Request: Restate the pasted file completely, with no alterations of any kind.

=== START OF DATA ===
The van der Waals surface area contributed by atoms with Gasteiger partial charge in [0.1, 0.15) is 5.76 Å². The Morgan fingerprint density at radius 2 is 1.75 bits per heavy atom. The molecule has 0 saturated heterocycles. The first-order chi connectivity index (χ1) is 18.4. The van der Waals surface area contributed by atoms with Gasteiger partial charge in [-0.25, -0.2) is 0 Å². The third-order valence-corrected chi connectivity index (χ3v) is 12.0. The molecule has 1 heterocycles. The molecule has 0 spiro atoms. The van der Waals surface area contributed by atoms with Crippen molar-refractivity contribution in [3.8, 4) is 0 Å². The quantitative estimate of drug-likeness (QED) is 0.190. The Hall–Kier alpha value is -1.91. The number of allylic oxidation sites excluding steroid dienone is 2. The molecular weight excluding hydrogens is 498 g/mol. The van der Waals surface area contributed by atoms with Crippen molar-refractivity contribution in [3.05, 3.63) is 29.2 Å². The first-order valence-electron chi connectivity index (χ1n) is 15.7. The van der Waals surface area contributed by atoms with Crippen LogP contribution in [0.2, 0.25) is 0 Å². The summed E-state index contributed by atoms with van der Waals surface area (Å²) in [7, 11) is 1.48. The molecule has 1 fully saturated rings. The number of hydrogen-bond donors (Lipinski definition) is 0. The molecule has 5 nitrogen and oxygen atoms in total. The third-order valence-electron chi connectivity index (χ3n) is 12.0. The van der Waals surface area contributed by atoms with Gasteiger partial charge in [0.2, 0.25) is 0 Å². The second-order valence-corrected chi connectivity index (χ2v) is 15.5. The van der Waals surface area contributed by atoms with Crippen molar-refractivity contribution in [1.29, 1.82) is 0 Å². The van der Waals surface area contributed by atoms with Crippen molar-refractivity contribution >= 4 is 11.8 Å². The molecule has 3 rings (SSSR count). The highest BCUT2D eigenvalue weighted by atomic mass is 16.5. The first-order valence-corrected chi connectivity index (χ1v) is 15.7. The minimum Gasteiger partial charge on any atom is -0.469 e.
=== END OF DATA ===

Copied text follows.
The van der Waals surface area contributed by atoms with Gasteiger partial charge in [0.1, 0.15) is 5.76 Å². The Morgan fingerprint density at radius 2 is 1.75 bits per heavy atom. The molecule has 0 saturated heterocycles. The first-order chi connectivity index (χ1) is 18.4. The van der Waals surface area contributed by atoms with Gasteiger partial charge in [-0.25, -0.2) is 0 Å². The third-order valence-corrected chi connectivity index (χ3v) is 12.0. The molecule has 1 heterocycles. The molecule has 0 spiro atoms. The van der Waals surface area contributed by atoms with Crippen molar-refractivity contribution in [3.8, 4) is 0 Å². The quantitative estimate of drug-likeness (QED) is 0.190. The Hall–Kier alpha value is -1.91. The number of allylic oxidation sites excluding steroid dienone is 2. The molecular weight excluding hydrogens is 498 g/mol. The van der Waals surface area contributed by atoms with Crippen molar-refractivity contribution in [3.05, 3.63) is 29.2 Å². The first-order valence-electron chi connectivity index (χ1n) is 15.7. The van der Waals surface area contributed by atoms with Crippen LogP contribution in [0.2, 0.25) is 0 Å². The summed E-state index contributed by atoms with van der Waals surface area (Å²) in [7, 11) is 1.48. The molecule has 1 fully saturated rings. The number of hydrogen-bond donors (Lipinski definition) is 0. The molecule has 5 nitrogen and oxygen atoms in total. The third-order valence-electron chi connectivity index (χ3n) is 12.0. The van der Waals surface area contributed by atoms with Gasteiger partial charge in [0.2, 0.25) is 0 Å². The second-order valence-corrected chi connectivity index (χ2v) is 15.5. The van der Waals surface area contributed by atoms with Crippen molar-refractivity contribution in [1.29, 1.82) is 0 Å². The van der Waals surface area contributed by atoms with Crippen molar-refractivity contribution >= 4 is 11.8 Å². The molecule has 3 rings (SSSR count). The highest BCUT2D eigenvalue weighted by atomic mass is 16.5. The first-order valence-corrected chi connectivity index (χ1v) is 15.7. The minimum Gasteiger partial charge on any atom is -0.469 e.